Much more than a mobile

IT all sounds simple, doesn’t it? Punch a few keys on a mobile phone, send the message, and wait to see how much money you’ve saved at the end of the month.

What’s more, you (or maybe your secretary) will probably enjoy improvements in thumb dexterity and endurance through having to type so many SMS messages on your mobile phones.

Actually, that probably doesn’t seem so attractive an option for the people who send a lot of messages. Mobile keypads are rather small and fiddly, and there’s a lot of button pushing involved in typing out long words.

Fortunately, these considerations need no longer be problems. Numerous software and telephone companies have developed programs that allow computer users to send SMS messages to mobile phones, just like email.

Indeed, these programs often can be integrated with the mainstream email systems offered by Microsoft and Lotus.

A local Perth company, Amnet, for example, has also released a product that allows businesses to link their websites to SMS messaging.

The company’s general manager of e-business, Shaun Collopy, said a customer could visit a company’s website and post a request for a quote on a product or service. When the SMS link button is pressed, an alert is sent instantly to the mobile phone of whoever prepares quotes, allowing them to theoretically get to work immediately.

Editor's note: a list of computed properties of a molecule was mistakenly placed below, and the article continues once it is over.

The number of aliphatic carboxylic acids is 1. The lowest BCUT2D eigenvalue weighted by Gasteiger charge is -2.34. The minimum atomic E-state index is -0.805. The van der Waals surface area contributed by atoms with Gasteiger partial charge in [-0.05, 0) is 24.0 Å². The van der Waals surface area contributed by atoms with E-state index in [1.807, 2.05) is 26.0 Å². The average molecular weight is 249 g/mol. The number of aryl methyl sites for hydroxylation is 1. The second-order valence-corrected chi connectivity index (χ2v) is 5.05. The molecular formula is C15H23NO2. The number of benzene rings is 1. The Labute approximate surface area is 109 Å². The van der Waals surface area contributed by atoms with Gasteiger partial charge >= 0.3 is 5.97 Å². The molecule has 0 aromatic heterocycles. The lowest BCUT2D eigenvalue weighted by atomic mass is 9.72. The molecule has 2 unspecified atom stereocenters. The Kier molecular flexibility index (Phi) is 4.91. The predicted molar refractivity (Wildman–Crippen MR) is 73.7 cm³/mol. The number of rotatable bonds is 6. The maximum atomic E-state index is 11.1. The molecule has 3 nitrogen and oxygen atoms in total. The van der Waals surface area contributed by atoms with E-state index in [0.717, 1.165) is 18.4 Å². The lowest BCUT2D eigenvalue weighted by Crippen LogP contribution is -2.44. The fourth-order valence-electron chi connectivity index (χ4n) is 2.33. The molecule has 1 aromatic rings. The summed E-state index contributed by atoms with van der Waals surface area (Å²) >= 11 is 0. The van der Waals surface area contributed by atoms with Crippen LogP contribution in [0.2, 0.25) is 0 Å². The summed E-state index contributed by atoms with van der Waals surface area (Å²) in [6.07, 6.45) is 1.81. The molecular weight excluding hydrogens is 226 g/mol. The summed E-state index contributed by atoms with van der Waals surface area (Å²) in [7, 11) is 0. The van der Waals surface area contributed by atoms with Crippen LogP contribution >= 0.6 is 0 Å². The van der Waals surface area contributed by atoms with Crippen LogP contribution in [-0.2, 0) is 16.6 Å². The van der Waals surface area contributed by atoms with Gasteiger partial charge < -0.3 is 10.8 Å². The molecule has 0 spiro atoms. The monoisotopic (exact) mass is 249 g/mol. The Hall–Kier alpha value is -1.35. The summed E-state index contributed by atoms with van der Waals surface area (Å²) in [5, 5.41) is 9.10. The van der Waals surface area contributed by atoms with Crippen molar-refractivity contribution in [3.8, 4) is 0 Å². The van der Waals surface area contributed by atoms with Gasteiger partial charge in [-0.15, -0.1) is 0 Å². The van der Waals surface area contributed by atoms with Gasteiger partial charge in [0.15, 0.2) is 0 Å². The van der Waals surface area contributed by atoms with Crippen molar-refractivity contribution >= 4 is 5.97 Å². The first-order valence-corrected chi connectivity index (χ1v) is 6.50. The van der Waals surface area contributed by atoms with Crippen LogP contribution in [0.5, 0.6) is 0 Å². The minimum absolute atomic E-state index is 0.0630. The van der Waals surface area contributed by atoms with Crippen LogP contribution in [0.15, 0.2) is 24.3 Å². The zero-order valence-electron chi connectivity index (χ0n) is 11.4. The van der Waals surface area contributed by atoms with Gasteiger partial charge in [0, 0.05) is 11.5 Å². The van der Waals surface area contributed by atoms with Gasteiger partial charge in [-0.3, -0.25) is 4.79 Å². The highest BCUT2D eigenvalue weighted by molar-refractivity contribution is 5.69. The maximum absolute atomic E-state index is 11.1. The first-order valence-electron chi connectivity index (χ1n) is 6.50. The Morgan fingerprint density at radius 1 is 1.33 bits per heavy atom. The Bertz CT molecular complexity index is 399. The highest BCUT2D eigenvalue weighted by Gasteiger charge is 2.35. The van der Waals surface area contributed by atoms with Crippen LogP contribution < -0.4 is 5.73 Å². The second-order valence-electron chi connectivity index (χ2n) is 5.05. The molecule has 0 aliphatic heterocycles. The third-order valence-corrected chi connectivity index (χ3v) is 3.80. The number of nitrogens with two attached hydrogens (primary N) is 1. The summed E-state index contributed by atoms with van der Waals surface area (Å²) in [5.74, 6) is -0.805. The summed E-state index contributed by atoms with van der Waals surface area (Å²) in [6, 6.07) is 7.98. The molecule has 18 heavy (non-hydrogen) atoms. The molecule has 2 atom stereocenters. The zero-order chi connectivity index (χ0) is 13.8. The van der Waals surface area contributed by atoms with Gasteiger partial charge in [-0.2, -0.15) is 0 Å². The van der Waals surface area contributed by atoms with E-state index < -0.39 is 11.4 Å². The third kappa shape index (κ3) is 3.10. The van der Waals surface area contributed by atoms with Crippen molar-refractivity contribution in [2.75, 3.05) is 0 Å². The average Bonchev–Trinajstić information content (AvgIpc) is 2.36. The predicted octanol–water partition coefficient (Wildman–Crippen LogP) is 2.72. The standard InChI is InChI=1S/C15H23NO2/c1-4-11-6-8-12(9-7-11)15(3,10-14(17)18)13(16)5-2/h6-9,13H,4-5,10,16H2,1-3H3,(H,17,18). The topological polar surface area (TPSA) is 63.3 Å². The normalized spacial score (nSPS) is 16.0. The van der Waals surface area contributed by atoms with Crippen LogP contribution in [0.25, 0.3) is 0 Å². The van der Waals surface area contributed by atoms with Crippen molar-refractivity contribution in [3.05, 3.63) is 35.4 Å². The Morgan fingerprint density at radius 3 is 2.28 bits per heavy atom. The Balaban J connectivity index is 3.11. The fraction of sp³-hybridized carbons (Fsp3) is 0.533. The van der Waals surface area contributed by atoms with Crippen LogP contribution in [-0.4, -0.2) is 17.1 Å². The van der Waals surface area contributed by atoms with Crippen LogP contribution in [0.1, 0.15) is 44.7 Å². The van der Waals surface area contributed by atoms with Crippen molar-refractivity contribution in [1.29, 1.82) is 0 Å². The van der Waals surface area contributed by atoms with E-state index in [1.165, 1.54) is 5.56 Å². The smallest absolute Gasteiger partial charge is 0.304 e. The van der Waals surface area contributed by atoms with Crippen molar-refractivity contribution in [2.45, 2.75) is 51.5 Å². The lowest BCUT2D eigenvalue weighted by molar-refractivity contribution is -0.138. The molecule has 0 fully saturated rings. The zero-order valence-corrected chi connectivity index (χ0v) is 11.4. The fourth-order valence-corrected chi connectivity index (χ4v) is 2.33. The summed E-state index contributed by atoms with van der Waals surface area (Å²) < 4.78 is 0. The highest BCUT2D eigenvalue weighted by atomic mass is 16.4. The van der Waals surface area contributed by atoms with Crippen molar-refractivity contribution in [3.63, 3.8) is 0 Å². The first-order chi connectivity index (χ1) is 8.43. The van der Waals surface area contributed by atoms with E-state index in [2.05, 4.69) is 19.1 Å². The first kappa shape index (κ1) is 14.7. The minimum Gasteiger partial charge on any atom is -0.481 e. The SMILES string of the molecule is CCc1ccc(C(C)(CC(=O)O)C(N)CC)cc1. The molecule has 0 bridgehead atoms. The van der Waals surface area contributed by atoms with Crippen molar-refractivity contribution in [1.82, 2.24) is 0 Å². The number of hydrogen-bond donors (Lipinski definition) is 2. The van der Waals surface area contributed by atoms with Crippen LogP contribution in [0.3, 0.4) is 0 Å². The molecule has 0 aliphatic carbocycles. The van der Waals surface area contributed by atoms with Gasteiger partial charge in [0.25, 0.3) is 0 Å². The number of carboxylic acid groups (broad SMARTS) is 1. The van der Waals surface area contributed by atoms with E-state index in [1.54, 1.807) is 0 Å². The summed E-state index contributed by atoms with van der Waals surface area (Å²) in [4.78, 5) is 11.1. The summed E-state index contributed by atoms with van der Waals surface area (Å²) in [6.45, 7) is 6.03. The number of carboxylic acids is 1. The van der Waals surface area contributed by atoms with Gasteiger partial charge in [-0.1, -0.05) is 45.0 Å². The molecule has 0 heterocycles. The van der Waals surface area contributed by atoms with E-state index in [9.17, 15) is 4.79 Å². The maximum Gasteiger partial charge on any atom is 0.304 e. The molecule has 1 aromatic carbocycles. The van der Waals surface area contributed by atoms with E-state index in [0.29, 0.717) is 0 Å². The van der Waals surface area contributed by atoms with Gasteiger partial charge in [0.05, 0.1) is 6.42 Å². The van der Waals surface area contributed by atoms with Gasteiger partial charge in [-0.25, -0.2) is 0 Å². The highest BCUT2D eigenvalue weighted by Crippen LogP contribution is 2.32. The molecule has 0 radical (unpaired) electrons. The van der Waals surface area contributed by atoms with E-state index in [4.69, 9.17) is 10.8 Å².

Mr Collopy said there was still significant growth in mobile-originated SMS and most SMS messages were still sent via mobiles, but the desktop-originated SMS was growing dramatically – probably faster than the use from the mobile phone.

“From our perspective the number of customers using it has easily tripled in the past six months,” Mr Collopy said.

“That’s attributable in part to increased sales efforts as well, but companies that we might have approached a year ago that hadn’t thought about it have taken it up in the past six months.”

As more corporate bodies take up SMS messaging they are becoming increasingly innovative in their use of the tool.

Coca-Cola Amatil recently ran a competition in which entry was possible only through the use of SMS, rather than dialling an 1800 or 1900 phone number or sending an entry form through the post.

Reports suggested that about one-third of Coke drinkers who bought a bottle during the promotion entered the competition, leaving the company to field about one million entries per week.

More generally, the marketing and advertising sectors are said to be particularly clued in to the benefits SMS offers, and are pursuing permission-based marketing with vigour.

Mr Collopy said that contacting people who agreed to receive advertising via SMS was highly lucrative in that it produced almost immediate results.

“The big thing they’re finding at the moment is that there’s a big novelty factor. Not a lot of people have received an advertisement via SMS. So as long as it’s sent to someone that has consented to receive it (businesses are) getting a really good response.”

The alcohol industry also has caught on. Numerous nightclubs and pubs across Perth are alerting regular customers or members to events to be staged or when special drinks offers are available. The recipients are then asked to present their mobile phone message at the club or pub’s door to get in or receive the discounts.

In Sydney, boat owners can pay to receive updated weather warnings via SMS instead of through a fax machine.

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